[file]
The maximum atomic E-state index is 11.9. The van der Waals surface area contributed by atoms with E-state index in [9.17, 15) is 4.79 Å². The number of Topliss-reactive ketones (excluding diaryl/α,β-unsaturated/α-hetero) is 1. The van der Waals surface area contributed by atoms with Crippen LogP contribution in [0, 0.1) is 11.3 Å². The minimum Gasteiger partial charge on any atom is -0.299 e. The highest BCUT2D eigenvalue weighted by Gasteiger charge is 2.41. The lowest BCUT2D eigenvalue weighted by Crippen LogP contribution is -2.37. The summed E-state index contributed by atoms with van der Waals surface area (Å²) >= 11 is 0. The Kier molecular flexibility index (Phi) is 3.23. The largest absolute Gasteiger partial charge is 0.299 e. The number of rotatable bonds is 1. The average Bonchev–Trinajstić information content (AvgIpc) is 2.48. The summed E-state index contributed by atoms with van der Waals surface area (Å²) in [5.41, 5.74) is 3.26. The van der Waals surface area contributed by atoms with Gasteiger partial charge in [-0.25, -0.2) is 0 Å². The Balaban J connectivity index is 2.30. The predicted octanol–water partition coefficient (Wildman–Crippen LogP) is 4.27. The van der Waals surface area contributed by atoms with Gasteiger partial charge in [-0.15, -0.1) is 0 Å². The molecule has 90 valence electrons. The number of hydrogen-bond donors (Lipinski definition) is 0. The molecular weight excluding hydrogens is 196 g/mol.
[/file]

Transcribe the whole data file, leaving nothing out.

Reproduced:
The maximum atomic E-state index is 11.9. The van der Waals surface area contributed by atoms with E-state index in [9.17, 15) is 4.79 Å². The number of Topliss-reactive ketones (excluding diaryl/α,β-unsaturated/α-hetero) is 1. The van der Waals surface area contributed by atoms with Crippen LogP contribution in [0, 0.1) is 11.3 Å². The minimum Gasteiger partial charge on any atom is -0.299 e. The highest BCUT2D eigenvalue weighted by Gasteiger charge is 2.41. The lowest BCUT2D eigenvalue weighted by Crippen LogP contribution is -2.37. The summed E-state index contributed by atoms with van der Waals surface area (Å²) >= 11 is 0. The Kier molecular flexibility index (Phi) is 3.23. The largest absolute Gasteiger partial charge is 0.299 e. The number of rotatable bonds is 1. The average Bonchev–Trinajstić information content (AvgIpc) is 2.48. The summed E-state index contributed by atoms with van der Waals surface area (Å²) in [5.41, 5.74) is 3.26. The van der Waals surface area contributed by atoms with Gasteiger partial charge in [-0.25, -0.2) is 0 Å². The Balaban J connectivity index is 2.30. The predicted octanol–water partition coefficient (Wildman–Crippen LogP) is 4.27. The van der Waals surface area contributed by atoms with Gasteiger partial charge in [-0.15, -0.1) is 0 Å². The molecule has 90 valence electrons. The number of hydrogen-bond donors (Lipinski definition) is 0. The molecular weight excluding hydrogens is 196 g/mol.